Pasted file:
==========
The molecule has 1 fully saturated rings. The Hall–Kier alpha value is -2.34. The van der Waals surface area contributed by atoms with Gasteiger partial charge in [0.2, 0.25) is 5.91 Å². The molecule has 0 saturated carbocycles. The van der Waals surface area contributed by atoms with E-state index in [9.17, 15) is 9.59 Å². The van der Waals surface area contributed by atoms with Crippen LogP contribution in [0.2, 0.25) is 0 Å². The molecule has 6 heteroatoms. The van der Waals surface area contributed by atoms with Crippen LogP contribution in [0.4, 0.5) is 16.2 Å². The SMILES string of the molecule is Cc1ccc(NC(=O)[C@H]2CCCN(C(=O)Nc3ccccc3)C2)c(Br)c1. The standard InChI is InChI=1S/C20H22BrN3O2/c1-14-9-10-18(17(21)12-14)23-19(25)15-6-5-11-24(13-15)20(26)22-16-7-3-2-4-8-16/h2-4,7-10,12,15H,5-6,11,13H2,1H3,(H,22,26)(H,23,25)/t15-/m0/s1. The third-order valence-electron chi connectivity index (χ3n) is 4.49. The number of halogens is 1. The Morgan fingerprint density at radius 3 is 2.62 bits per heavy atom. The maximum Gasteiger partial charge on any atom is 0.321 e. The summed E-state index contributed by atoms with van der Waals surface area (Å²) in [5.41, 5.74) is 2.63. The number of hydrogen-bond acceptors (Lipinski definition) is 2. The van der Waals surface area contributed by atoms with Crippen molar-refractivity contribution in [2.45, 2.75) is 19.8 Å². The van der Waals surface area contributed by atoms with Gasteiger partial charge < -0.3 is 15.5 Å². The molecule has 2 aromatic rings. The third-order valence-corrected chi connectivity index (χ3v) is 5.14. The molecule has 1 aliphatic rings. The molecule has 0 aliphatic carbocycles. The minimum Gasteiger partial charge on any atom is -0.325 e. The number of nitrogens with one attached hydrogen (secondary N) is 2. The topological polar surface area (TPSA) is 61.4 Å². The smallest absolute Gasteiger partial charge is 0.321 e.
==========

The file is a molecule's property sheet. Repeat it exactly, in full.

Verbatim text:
The molecule has 1 fully saturated rings. The Hall–Kier alpha value is -2.34. The van der Waals surface area contributed by atoms with Gasteiger partial charge in [0.2, 0.25) is 5.91 Å². The molecule has 0 saturated carbocycles. The van der Waals surface area contributed by atoms with E-state index in [9.17, 15) is 9.59 Å². The van der Waals surface area contributed by atoms with Crippen LogP contribution in [0.2, 0.25) is 0 Å². The molecule has 6 heteroatoms. The van der Waals surface area contributed by atoms with Crippen LogP contribution in [0.4, 0.5) is 16.2 Å². The SMILES string of the molecule is Cc1ccc(NC(=O)[C@H]2CCCN(C(=O)Nc3ccccc3)C2)c(Br)c1. The standard InChI is InChI=1S/C20H22BrN3O2/c1-14-9-10-18(17(21)12-14)23-19(25)15-6-5-11-24(13-15)20(26)22-16-7-3-2-4-8-16/h2-4,7-10,12,15H,5-6,11,13H2,1H3,(H,22,26)(H,23,25)/t15-/m0/s1. The third-order valence-electron chi connectivity index (χ3n) is 4.49. The number of halogens is 1. The Morgan fingerprint density at radius 3 is 2.62 bits per heavy atom. The maximum Gasteiger partial charge on any atom is 0.321 e. The summed E-state index contributed by atoms with van der Waals surface area (Å²) in [5.41, 5.74) is 2.63. The number of hydrogen-bond acceptors (Lipinski definition) is 2. The van der Waals surface area contributed by atoms with Crippen molar-refractivity contribution in [2.45, 2.75) is 19.8 Å². The van der Waals surface area contributed by atoms with Gasteiger partial charge < -0.3 is 15.5 Å². The molecule has 2 aromatic rings. The third-order valence-corrected chi connectivity index (χ3v) is 5.14. The molecule has 1 aliphatic rings. The molecule has 0 aliphatic carbocycles. The minimum Gasteiger partial charge on any atom is -0.325 e. The number of nitrogens with one attached hydrogen (secondary N) is 2. The topological polar surface area (TPSA) is 61.4 Å². The smallest absolute Gasteiger partial charge is 0.321 e.